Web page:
matrix_insert_entry(i, k+i1); /* staircase */
/* now fill the triangle */
j = i1;
for (l = 0; l < j; l++) { /* limit the # of "1s" added */
j = rand(j);
matrix_insert_entry(i, k+j);
}
}
Note that just after creating this parity check matrix, when encoding
 symbol groups are used (i.e. G > 1), the function initializing the
 two random permutation tables (Section 5.5) MUST be called. This is
+ symbol groups are used (i.e., G > 1), the function initializing the
+ two random permutation tables (Section 5.6) MUST be called. This is
true both at a sender and at a receiver.
7.3. Encoding
Here also repair symbol creation is straightforward: each repair
 symbol is equal to the sum of all source symbols in the associated
 equation, plus the repair symbols in the triangle. Therefore
+ symbol of ESI i is equal to the sum of all source and repair symbols
+ (with ESI lower than i) in the associated equation. Therefore
encoding MUST follow the natural repair symbol order: start with the
first repair symbol, and generate repair symbol with ESI i before
 symbol ESI i+1.
+ symbol with ESI i+1.
7.4. Decoding
Decoding basically consists in solving a system of nk linear
equations, whose variables are the n source and repair symbols. Of
course, the final goal is to recover the value of the k source
symbols only. To that purpose, many techniques are possible, as
explained in Section 6.4.
Because interoperability does not depend on the decoding algorithm
used, the current document does not recommend any particular
technique. This choice is left to the codec implementer.
8. Security Considerations
 Data delivery can be subject to denialofservice attacks by
 attackers which send corrupted packets that are accepted as
 legitimate by receivers. This is particularly a concern for
 multicast delivery because a corrupted packet may be injected into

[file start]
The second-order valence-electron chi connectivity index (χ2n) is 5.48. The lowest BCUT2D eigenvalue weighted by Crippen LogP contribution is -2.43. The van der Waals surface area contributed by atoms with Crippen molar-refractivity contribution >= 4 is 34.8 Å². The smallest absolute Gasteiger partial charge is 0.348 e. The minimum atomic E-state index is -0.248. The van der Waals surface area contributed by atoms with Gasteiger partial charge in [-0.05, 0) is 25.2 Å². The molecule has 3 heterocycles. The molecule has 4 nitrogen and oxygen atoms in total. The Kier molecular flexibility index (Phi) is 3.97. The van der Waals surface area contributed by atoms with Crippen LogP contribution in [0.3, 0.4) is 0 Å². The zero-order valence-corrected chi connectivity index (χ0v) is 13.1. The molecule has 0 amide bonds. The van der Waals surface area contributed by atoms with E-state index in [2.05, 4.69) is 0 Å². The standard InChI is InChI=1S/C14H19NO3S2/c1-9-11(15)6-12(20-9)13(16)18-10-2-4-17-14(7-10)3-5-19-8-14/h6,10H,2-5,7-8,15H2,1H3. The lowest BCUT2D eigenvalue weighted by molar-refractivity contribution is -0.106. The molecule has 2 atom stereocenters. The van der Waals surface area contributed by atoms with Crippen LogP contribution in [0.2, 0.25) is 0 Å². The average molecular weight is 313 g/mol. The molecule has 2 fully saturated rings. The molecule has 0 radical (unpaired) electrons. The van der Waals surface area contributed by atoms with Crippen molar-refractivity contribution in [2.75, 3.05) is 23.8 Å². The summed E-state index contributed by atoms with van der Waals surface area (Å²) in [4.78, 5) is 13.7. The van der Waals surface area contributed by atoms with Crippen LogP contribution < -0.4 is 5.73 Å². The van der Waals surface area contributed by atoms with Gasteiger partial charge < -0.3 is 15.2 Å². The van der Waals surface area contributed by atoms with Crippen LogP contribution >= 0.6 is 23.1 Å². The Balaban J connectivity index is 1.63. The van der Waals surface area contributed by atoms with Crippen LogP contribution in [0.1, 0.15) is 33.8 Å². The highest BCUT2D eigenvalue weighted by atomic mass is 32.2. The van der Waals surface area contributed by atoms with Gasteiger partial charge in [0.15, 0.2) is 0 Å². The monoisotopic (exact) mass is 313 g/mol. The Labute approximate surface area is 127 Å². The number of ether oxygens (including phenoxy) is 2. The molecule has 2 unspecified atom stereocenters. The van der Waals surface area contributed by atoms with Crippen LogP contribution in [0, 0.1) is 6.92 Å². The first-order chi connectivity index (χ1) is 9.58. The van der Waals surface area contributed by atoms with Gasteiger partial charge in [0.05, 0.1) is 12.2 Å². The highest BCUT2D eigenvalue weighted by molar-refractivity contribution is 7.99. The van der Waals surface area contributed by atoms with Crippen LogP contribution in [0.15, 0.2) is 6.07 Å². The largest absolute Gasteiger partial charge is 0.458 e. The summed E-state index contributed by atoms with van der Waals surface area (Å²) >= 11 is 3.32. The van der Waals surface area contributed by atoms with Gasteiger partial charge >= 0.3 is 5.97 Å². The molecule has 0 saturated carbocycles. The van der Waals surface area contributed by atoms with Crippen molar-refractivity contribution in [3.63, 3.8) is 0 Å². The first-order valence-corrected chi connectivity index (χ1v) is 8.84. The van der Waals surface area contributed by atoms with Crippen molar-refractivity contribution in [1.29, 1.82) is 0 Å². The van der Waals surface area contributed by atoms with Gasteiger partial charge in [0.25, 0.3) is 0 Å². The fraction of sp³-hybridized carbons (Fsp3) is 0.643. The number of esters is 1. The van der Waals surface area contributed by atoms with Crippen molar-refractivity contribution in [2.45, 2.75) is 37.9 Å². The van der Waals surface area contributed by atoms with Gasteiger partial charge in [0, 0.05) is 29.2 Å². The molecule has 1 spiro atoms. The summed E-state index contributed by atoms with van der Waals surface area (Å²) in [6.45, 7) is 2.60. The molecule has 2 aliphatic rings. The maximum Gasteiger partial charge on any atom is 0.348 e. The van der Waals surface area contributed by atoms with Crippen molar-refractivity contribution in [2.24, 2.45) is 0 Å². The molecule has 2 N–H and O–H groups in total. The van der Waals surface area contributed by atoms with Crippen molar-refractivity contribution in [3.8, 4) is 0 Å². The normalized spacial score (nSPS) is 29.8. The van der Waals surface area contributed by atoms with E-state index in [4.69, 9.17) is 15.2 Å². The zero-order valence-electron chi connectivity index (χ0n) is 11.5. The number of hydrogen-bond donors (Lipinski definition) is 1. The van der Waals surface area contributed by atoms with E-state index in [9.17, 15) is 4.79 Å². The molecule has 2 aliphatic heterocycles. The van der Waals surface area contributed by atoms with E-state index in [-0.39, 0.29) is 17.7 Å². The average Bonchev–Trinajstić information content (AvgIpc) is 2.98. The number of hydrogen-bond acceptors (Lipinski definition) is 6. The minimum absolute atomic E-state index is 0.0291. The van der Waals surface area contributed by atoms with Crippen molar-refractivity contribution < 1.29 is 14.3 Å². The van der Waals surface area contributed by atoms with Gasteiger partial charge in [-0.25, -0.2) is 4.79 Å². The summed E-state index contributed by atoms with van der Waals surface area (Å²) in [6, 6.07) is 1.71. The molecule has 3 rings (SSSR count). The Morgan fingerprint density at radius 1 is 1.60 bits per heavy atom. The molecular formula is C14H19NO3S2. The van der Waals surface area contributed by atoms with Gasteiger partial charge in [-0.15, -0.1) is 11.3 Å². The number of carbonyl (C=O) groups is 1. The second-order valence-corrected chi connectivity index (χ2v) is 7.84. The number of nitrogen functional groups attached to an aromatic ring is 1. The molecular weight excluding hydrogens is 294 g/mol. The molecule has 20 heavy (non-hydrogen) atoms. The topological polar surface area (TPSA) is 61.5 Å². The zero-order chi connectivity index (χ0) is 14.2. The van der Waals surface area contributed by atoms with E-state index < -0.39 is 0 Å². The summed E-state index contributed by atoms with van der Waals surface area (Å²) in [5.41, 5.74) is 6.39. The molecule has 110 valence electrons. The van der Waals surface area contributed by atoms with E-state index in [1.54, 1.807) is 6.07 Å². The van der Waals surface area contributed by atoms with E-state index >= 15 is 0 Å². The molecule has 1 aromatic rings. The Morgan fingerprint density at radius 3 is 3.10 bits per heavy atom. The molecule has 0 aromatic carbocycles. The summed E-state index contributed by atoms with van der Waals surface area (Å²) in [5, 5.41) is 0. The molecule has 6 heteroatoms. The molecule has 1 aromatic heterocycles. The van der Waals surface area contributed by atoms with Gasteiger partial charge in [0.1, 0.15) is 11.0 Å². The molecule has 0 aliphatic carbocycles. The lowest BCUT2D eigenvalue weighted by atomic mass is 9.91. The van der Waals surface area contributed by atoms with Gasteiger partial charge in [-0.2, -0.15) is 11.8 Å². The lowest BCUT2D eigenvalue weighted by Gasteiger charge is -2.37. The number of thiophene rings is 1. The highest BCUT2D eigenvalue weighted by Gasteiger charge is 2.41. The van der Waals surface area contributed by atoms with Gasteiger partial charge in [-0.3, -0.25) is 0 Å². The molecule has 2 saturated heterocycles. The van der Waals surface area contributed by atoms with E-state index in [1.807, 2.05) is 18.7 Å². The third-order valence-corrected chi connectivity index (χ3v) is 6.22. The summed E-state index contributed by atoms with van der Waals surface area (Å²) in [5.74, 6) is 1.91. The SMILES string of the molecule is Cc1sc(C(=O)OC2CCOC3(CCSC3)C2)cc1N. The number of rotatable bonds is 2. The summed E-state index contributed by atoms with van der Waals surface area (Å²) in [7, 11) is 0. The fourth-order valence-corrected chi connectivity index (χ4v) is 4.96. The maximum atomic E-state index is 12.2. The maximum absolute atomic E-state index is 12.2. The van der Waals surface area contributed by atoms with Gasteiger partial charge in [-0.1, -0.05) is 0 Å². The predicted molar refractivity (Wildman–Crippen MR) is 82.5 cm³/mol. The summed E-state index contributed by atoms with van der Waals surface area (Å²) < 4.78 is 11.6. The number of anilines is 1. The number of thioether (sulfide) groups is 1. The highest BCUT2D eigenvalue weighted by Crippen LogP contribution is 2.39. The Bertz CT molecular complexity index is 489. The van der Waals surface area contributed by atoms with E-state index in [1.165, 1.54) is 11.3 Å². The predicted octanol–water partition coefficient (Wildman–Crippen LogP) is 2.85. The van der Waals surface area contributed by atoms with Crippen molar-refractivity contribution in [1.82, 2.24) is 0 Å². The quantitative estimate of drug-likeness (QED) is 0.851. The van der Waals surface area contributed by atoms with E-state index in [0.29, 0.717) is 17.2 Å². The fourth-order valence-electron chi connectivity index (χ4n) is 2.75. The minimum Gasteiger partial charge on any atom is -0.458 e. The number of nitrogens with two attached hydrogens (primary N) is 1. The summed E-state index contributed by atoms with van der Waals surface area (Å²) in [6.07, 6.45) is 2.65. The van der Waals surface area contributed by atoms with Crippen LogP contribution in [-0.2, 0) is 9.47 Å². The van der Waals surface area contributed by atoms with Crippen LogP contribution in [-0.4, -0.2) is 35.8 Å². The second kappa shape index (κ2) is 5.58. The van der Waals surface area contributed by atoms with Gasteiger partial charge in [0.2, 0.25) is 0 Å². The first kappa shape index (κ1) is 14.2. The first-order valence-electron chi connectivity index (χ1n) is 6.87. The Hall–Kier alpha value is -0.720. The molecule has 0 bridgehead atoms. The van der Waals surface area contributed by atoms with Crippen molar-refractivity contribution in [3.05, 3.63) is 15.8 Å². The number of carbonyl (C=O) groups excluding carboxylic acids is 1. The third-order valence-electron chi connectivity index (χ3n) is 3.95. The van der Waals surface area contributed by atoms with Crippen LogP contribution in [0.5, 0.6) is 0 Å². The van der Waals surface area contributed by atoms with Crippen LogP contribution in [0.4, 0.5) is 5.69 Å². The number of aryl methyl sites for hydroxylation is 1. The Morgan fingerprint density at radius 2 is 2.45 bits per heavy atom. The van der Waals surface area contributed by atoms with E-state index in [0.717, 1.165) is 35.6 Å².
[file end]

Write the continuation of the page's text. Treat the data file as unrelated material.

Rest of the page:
the session close to the root of the multicast tree, in which case
 the corrupted packet will arrive at many receivers. This is
 particularly a concern for the FEC building block because the use of
 even one corrupted packet containing encoding data may result in the
 decoding of an object that is completely corrupted and unusable. It
 is thus RECOMMENDED that source authentication and integrity checking
 are applied to decoded objects before delivering objects to an
 application. For example, a SHA1 hash [4] of an object may be
 appended before transmission, and the SHA1 hash is computed and
 checked after the object is decoded but before it is delivered to an
 application. Source authentication SHOULD be provided, for example
 by including a digital signature verifiable by the receiver computed
 on top of the hash value. It is also RECOMMENDED that a packet
 authentication protocol such as TESLA [5] be used to detect and
 discard corrupted packets upon arrival. Furthermore, it is
 RECOMMENDED that Reverse Path Forwarding checks be enabled in all
 network routers and switches along the path from the sender to
 receivers to limit the possibility of a bad agent successfully
 injecting a corrupted packet into the multicast tree data path.
+8.1. Problem Statement
 Another security concern is that some FEC information may be obtained
 by receivers outofband in a session description, and if the session
 description is forged or corrupted then the receivers will not use
 the correct protocol for decoding content from received packets. To
 avoid these problems, it is RECOMMENDED that measures be taken to
 prevent receivers from accepting incorrect session descriptions,
 e.g., by using source authentication to ensure that receivers only
 accept legitimate session descriptions from authorized senders.
+ A content delivery system is potentially subject to many attacks:
+ some of them target the network (e.g., to compromise the routing
+ infrastructure, by compromising the congestion control component),
+ others target the Content Delivery Protocol (CDP) (e.g., to
+ compromise its normal behavior), and finally some attacks target the
+ content itself. Since this document focuses on a FEC building block